For eBay, this is an entirely different situation. They too argued on behalf of “Main Street,” but their Main Street is not so much an issue of location as of size. Ebay's argument is that Main Street is not being decimated by tax-free online retailers. It is being annihilated by large retailers, wherever they are. Everyone knows what Wal-Mart did to Main Street, and if you don't, eBay is filled with statistics. “The threat to small independent retailers,” stated eBay Vice President for Government Relations Tod Cohen before the Committee, “is coming from giant multi-billion dollar competitors online and offline, which has been the case for nearly half a century.” His contention is that the advantages of having a local presence balance any advantages of not charging sales tax. It is the cost savings of being large in size that is killing small retailers. Besides which, many Mom and Pop local retailers also sell on the internet now, so a sales tax break helps them too. He notes that “Main Street” has been in decline since long before the invention of the internet, the victim of large retailers. “Sameness is not fairness,” he says, arguing that small online retailers deserve a break vis a vis the retail giants. Oh, did we mention, Amazon is a retail giant?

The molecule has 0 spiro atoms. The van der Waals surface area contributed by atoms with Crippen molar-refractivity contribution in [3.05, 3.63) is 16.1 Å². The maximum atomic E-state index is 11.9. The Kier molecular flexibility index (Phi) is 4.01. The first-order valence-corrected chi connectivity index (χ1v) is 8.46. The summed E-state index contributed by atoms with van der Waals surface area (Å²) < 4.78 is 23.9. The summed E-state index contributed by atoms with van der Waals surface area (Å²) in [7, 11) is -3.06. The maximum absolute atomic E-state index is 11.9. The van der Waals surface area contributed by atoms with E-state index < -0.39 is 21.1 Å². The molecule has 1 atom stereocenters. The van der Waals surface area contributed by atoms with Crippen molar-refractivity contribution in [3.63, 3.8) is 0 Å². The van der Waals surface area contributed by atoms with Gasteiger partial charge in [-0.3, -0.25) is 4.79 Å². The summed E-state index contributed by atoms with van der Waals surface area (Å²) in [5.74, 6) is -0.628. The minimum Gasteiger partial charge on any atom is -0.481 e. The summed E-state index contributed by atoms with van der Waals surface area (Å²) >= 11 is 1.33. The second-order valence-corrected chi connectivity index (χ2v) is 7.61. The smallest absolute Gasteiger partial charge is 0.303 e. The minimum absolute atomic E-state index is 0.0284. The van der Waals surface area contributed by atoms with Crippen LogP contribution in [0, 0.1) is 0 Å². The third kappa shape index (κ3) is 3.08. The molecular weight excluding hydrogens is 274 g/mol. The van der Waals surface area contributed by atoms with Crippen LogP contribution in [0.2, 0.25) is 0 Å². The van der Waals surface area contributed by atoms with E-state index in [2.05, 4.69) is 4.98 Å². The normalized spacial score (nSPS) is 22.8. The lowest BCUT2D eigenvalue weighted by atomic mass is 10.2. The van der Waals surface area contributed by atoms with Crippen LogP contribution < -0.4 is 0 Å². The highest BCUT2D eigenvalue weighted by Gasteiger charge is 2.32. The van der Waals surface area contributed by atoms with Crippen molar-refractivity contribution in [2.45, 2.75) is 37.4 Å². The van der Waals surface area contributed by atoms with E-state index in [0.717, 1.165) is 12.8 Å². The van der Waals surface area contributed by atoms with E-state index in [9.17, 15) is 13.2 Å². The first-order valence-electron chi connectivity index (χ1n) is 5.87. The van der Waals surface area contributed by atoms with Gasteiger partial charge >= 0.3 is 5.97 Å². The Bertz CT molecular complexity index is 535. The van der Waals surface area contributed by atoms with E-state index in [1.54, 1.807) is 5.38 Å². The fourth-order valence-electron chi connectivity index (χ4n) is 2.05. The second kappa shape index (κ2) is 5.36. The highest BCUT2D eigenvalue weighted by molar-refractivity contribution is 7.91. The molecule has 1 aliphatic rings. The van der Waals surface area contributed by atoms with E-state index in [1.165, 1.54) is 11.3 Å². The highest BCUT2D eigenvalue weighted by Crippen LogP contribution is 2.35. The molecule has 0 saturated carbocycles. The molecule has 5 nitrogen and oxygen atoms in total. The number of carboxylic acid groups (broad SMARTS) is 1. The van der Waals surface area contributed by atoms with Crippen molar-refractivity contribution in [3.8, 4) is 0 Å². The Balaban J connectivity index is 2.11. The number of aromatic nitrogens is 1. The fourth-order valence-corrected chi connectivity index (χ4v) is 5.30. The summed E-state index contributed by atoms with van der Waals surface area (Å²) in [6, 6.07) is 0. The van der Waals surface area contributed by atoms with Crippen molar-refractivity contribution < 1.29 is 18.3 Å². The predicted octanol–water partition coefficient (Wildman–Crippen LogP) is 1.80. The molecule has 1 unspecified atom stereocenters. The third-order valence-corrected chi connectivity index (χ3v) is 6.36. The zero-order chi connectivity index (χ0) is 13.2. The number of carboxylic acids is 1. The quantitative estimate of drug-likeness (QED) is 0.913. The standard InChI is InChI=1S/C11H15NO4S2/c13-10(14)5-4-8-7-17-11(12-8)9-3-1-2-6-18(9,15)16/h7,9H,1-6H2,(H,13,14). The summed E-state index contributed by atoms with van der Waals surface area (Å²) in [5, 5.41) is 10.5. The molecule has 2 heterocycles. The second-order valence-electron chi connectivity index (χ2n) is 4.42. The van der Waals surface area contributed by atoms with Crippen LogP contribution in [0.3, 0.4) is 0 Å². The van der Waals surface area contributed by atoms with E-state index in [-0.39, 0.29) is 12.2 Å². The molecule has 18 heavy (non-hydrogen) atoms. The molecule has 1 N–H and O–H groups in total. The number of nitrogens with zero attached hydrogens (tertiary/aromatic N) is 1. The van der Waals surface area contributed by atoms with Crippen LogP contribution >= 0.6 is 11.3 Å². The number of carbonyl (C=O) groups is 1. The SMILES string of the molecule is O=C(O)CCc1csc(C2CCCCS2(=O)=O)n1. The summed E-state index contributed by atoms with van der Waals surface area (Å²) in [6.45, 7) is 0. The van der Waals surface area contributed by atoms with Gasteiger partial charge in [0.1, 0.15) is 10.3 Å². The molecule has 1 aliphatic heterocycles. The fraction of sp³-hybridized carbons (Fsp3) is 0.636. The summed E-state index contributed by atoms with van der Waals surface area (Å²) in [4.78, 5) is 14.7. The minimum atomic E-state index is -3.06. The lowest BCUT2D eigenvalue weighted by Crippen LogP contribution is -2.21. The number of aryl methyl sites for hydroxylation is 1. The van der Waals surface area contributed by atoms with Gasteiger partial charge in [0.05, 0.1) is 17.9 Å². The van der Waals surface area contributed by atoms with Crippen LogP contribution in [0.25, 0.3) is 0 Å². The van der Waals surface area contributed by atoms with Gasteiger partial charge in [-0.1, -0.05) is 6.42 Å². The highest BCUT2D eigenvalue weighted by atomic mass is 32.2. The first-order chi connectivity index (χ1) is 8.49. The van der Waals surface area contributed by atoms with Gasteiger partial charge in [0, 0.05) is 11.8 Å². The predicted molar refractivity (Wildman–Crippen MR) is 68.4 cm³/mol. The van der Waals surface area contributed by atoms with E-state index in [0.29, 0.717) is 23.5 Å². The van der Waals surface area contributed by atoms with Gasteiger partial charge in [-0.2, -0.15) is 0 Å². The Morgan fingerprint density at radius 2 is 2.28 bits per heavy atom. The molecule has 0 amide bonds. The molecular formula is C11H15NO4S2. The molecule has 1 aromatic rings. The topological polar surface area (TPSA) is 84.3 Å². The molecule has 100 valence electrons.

Now, we can understand eBay's sympathy with the small, online retailer. Ebay is, in effect, a consortium of small internet retailers. They do well, eBay does well. Of course, eBay itself is not small, and those “Mom and Pop,” “Main Street” retailers may not like eBay any more than Amazon. By combining offers of thousands of small retailers on one site, they have effectively created one large, at times cutthroat retailer to compete against them. Their tears, like Amazon's, may be crocodilian.